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The first two articles in this set provided an overview of working with XML in Python. Since the initial articles, the state of XML tools for Python has advanced significantly. Unfortunately, most of these advances have not been backwards compatible. This special installment article revisits the author's previous discussion of XML tools, and provides up-to-date code samples.
This is the first article in the series on creating a software repository system built on Web services and developed in the Python programming language.
This article illustrates the principle features of the Python language, and then examine the XML processing capabilities of Python.
This article provides some utilities for high-level Python handling of XML documents, as well as some tips on advanced aspects of using and customizing the modules. Code samples demonstrate py_obj._XML attributes, node attributes treated as objects and lists, py_obj magic attribute behavior, and more.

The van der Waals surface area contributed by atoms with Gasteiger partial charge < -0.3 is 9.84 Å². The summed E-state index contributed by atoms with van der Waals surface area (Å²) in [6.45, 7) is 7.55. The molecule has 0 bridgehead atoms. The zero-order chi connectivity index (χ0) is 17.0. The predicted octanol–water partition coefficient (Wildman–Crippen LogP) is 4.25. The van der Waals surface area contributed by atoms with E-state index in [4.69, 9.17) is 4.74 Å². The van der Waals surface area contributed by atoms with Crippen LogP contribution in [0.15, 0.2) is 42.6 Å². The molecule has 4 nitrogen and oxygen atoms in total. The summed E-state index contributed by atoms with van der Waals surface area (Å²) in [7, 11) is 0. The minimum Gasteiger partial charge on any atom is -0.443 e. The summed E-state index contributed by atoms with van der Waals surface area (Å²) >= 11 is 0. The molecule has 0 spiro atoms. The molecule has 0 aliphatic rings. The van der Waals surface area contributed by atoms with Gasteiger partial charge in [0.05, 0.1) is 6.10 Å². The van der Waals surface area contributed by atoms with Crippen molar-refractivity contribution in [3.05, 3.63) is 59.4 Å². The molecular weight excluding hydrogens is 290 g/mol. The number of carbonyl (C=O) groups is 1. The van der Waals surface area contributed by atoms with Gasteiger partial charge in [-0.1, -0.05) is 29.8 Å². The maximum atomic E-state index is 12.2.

This article presents the xml_objectify module. It describes how to use xml_objectify and the advantages of using this "Pythonic" module for working with XML documents as objects.
As part of the ongoing quest to create a more seamless integration between XML and Python, this article presents the xml_pickle module. The author discusses the design goals and decisions that went into xml_pickle and provides a list of likely uses.
In this article David Mertz briefly describes the most popular and useful XML related Python modules, and points out the resources for downloading individual modules and reading more about them.
XML uses plain Unicode text and all structures are declared with predictable-looking tags. The open-source PYX format is a purely line-oriented format for representing XML documents that allows for much easier processing of XML document contents with common text tools and the usual UNIX collection.